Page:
Plant Disease

Plant Disease

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Between 1845 and 1851 one and a half million Irish men, women and children died in misery from starvation and disease; the result of potato blight, a fungal disease that destroyed their potato crops. A million more people, driven to despair by the succession of appalling harvests, emigrated, mostly to America. So it was that a plant disease changed the course of history, its economic effects causing not only social but also major political upheaval. Many plant diseases have had far reaching social and economic effects, so the study of these diseases is of interest and importance to scientist, horticulturists, agricultualists and foresters. The authors draw on personal observations in the field, and laboratory to discuss all types of diseases caused by fungi, from rots and mildews to rusts, smuts and tumours. The symptoms encountered in the wild are described, together with their causes. A final chapter discusses the diseases caused by viruses and more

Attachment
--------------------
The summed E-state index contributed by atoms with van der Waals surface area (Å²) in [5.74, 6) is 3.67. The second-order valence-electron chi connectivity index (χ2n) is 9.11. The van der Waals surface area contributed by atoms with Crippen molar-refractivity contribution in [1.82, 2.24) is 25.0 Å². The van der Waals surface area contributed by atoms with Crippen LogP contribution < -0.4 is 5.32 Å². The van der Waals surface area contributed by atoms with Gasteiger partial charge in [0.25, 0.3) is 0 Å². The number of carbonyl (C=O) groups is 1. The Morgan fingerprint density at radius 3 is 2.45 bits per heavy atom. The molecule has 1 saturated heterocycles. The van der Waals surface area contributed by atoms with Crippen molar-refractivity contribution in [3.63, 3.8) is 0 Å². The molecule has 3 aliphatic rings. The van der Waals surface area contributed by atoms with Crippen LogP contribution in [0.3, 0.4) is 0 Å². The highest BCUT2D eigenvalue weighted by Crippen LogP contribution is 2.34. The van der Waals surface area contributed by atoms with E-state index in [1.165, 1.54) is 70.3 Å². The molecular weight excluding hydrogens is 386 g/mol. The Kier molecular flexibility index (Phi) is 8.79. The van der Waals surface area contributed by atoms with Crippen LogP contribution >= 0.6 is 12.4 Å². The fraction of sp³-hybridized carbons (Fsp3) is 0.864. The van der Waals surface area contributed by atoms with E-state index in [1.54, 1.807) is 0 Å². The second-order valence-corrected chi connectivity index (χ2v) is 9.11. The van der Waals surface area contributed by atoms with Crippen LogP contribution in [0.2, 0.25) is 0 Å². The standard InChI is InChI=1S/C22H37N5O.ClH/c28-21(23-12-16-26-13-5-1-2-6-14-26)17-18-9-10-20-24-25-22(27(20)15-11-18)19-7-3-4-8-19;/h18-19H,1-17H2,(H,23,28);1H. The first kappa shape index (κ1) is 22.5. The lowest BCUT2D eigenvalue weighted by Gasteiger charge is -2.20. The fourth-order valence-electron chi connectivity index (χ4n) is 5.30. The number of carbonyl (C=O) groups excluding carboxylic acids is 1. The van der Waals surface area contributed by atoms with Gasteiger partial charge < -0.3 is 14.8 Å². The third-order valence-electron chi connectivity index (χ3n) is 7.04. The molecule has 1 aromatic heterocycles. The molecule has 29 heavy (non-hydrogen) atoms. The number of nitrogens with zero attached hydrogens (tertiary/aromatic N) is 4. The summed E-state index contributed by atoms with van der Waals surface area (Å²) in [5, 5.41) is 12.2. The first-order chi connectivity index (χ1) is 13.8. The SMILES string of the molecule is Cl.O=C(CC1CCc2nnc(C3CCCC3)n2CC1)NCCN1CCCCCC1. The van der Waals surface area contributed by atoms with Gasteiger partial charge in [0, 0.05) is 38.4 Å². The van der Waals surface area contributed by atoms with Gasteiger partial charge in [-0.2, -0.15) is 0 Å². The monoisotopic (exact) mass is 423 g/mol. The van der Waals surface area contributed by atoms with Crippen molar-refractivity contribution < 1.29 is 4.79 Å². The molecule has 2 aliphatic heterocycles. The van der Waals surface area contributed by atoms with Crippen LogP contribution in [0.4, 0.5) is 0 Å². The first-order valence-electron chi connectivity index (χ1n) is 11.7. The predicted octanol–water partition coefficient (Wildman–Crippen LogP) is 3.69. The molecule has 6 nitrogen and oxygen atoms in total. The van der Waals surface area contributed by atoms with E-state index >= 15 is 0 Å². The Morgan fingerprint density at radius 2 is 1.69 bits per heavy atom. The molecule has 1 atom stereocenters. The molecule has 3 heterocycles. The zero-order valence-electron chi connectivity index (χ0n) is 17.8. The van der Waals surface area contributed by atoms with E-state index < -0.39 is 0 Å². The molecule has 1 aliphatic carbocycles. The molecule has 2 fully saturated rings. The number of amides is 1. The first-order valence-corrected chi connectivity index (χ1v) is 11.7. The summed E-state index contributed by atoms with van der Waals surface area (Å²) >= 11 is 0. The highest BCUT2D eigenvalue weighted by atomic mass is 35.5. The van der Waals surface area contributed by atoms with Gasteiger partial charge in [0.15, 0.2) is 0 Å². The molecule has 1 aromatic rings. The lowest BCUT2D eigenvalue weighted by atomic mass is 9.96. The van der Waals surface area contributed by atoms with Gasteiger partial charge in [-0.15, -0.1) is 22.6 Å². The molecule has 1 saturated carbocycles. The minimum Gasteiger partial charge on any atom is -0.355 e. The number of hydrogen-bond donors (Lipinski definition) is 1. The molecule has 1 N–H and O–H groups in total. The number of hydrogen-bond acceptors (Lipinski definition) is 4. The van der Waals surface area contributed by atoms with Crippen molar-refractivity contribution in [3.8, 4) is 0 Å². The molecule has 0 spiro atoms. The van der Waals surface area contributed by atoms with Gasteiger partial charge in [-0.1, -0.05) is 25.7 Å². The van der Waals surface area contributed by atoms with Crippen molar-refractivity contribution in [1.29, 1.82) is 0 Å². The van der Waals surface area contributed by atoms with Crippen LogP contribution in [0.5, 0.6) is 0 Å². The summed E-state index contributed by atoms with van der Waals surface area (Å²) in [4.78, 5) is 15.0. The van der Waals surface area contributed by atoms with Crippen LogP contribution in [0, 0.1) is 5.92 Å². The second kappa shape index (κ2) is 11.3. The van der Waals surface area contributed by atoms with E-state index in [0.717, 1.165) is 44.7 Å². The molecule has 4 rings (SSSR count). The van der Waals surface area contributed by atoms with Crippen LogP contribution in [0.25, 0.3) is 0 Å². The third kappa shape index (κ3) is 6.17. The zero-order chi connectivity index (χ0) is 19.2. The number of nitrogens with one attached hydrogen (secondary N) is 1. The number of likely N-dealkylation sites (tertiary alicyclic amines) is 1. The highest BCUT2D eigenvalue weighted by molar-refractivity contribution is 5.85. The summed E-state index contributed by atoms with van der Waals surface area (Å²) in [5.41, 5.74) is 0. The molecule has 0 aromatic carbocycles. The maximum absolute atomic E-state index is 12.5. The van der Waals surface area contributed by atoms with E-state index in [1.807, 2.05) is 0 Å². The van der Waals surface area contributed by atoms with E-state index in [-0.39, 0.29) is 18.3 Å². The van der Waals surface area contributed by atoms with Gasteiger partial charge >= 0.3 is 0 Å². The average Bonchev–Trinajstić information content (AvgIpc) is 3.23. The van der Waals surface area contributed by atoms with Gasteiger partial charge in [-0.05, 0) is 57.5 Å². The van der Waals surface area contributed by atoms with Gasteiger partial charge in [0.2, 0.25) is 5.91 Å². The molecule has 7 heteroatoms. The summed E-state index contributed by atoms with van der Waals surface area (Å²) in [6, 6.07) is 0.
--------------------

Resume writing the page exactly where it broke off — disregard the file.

Product details

  • Paperback | 288 pages
  • 148 x 214 x 20mm | 662.24g
  • HarperCollins Publishers
  • Collins
  • London, United Kingdom
  • New edition
  • New edition
  • 200 col illus, With index
  • 0002200759
  • 9780002200752
  • 111,317

About David S. Ingram

Noel Robertson: started out as a plant pathologist in Africa. He then became a lecturer in plant pathology at Cambrdge University before taking up the post of Professor of Botany at the University of Hull. He then became Professor of Agriculture at Edinburgh University. He is now retired. David S. Ingram: has held numerous academic posts at Universities in England and Scotland. He has also held posts at the Royal Botanic Garden Edinburgh (Director), the Royal Horticultural Society (Professor of Horticulture) and is President of the British Society for Plant more